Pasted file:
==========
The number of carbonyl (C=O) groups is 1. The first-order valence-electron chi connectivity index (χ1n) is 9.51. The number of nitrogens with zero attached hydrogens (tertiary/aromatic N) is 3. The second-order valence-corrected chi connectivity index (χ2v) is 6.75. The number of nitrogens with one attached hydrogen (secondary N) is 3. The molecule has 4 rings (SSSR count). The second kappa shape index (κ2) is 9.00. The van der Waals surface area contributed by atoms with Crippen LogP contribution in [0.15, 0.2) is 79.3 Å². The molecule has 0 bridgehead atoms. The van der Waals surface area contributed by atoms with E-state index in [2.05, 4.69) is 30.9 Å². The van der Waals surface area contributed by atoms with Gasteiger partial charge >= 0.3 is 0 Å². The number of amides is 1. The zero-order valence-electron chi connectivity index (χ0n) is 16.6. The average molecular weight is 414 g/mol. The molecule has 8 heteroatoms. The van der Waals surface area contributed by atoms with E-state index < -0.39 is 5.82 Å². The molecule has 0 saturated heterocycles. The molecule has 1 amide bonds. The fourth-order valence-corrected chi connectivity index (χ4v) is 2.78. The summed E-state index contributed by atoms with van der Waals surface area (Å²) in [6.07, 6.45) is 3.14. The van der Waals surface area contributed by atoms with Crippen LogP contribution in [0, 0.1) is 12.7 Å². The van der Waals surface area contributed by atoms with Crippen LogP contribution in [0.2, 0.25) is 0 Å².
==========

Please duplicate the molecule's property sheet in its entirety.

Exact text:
The number of carbonyl (C=O) groups is 1. The first-order valence-electron chi connectivity index (χ1n) is 9.51. The number of nitrogens with zero attached hydrogens (tertiary/aromatic N) is 3. The second-order valence-corrected chi connectivity index (χ2v) is 6.75. The number of nitrogens with one attached hydrogen (secondary N) is 3. The molecule has 4 rings (SSSR count). The second kappa shape index (κ2) is 9.00. The van der Waals surface area contributed by atoms with Crippen LogP contribution in [0.15, 0.2) is 79.3 Å². The molecule has 0 bridgehead atoms. The van der Waals surface area contributed by atoms with E-state index in [2.05, 4.69) is 30.9 Å². The van der Waals surface area contributed by atoms with Gasteiger partial charge >= 0.3 is 0 Å². The number of amides is 1. The zero-order valence-electron chi connectivity index (χ0n) is 16.6. The average molecular weight is 414 g/mol. The molecule has 8 heteroatoms. The van der Waals surface area contributed by atoms with E-state index < -0.39 is 5.82 Å². The molecule has 0 saturated heterocycles. The molecule has 1 amide bonds. The fourth-order valence-corrected chi connectivity index (χ4v) is 2.78. The summed E-state index contributed by atoms with van der Waals surface area (Å²) in [6.07, 6.45) is 3.14. The van der Waals surface area contributed by atoms with Crippen LogP contribution in [0, 0.1) is 12.7 Å². The van der Waals surface area contributed by atoms with Crippen LogP contribution in [0.2, 0.25) is 0 Å².